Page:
When crisis hits in 1483, it is to Richard that his older brother turns on his death bed. The events of 1483 remain contentious and hotly debated, but by understanding the Richard who began that year, it will become clearer what drove some of his actions and decisions. Returning to primary sources and considering the evidence available, this new life undoes the myths and presents a real man living in tumultuous times.
Matthew Lewis is an author and historian with particular interest in the medieval period. His books include a history of the Wars of the Roses, a biography of Richard, 3rd Duke of York, and two novels of historical fiction telling the life of King Richard III and the aftermath of the Battle of Bosworth. He also writes a history blog, sharing thoughts and
snippets. He can be found on Twitter @MattLewisAuthor.
Publication: March 2020
Ronald Koorm explores the complex relationship between Bletchley Park and its support codebreaking outstations, the background to the Enigma encoding machine, and how Eastcote became the largest codebreaking outstation during the war. He analyses the development of improvements on Alan Turing’s Bombe machine, the contribution of the WRNS (Wrens) in operating the machines, and some of the social history showing how those Wrens from varying social backgrounds displayed outstanding teamwork under immense pressure at the codebreaking sites.
Post-war, Eastcote became GCHQ prior to moving to Cheltenham, and there were multiple uses of the site, including Cold War counter-intelligence operations. The author explores the link between Alan Turing and others in terms of the quest for Artificial Intelligence, and how talented individuals during the war helped shape the future. Backing Bletchley includes previously unpublished diagrams, charts and illustrations of the story of the outstations, which shed further light on the extraordinary historic events that occurred at them.
Ronald Koorm ran his own surveying and design consultancy for many years. He has lectured in various subjects including codebreaking and outstations during the Second World War. His research over recent years has been on Eastcote, codebreaking and the development to GCHQ. His diary for talks on the subject for 2020‒21 is almost full. He is an active member of the Access Association, He has written articles for RICS and for other journals and blogs for bodies such as the Construction Industry Council.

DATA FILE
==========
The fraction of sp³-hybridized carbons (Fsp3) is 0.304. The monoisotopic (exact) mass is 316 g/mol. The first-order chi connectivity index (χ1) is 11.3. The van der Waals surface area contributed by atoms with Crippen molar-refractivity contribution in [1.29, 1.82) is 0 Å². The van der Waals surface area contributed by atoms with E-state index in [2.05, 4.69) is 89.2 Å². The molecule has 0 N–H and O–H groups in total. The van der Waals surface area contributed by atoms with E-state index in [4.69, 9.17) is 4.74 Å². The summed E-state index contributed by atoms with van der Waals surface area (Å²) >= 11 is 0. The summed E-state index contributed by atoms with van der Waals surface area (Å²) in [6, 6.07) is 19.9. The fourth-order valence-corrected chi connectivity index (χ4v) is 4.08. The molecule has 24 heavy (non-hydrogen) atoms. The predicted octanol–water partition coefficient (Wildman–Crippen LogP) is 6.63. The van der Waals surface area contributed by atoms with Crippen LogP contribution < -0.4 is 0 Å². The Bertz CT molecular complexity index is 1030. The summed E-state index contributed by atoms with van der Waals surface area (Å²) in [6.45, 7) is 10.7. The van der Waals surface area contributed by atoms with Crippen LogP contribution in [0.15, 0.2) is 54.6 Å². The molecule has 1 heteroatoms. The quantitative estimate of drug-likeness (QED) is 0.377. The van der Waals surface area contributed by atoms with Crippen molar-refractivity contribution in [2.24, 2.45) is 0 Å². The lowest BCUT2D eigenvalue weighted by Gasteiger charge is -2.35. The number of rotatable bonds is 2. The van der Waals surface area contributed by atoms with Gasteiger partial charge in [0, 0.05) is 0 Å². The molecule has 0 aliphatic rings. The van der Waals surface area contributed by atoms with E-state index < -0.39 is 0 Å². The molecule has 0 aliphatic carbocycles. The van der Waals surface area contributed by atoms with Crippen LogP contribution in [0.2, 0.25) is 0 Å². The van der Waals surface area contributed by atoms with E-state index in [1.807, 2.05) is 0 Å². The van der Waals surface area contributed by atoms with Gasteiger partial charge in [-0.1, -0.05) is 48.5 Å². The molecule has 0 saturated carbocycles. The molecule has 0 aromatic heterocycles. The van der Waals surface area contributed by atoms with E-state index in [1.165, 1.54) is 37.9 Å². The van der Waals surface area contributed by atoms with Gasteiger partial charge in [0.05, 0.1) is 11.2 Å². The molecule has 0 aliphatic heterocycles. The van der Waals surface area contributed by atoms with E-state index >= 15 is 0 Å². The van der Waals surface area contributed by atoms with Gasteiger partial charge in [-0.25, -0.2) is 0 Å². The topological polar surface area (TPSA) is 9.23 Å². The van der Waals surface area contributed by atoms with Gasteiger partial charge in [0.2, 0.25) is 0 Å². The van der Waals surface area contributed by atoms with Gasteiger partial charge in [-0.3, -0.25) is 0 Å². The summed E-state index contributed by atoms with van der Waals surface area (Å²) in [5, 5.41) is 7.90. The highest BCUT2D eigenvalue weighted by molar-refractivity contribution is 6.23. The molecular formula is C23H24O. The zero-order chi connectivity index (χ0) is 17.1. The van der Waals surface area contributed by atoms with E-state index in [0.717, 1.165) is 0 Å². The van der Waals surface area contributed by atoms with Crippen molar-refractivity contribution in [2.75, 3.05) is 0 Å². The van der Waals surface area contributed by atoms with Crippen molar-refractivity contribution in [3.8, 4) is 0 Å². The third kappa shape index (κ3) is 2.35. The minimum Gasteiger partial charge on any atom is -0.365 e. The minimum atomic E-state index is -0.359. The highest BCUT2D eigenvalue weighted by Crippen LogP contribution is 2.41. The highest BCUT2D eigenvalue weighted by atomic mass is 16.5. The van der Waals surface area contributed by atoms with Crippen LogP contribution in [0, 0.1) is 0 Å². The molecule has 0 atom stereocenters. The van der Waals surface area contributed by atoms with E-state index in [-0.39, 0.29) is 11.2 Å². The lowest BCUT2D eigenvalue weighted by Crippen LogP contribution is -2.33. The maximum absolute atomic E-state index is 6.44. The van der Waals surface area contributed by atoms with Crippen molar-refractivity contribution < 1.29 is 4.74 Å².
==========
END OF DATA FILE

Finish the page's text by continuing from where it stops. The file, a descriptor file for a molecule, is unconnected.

Publication: January 2020
Isabella of France married Edward II in January 1308, and afterwards became one of the most notorious women in English history. In 1325, she was sent to her homeland to negotiate a peace settlement between her husband and her brother Charles IV, king of France. She refused to return. Instead, she began a relationship with her husband’s deadliest enemy, the English baron Roger Mortimer. With the king’s son and heir, the future Edward III, under their control, the pair led an invasion of England which ultimately resulted in Edward II’s forced abdication in January 1327. Isabella and Mortimer ruled England during Edward III’s minority until he overthrew them in October 1330.
A rebel against her own husband and king, and regent for her son, Isabella was a powerful, capable and intelligent woman. She forced the first ever abdication of a king in England, and thus changed the course of English history. Examining Isabella’s life with particular focus on her revolutionary actions in the 1320s, this book corrects the many myths surrounding her and provides a vivid account of this most fascinating and influential of women.
Kathryn Warner holds two degrees in medieval history from the University of Manchester. She is considered a foremost expert on Edward II and an article from her on the subject was published in the English Historical Review. She has run a website about him since 2005 and a Facebook page about him since 2010 and has carved out a strong online presence as an expert on Edward II and the fourteenth century in general. Kathryn teaches Business English as a foreign language and lives between Dusseldorf and Cumbria.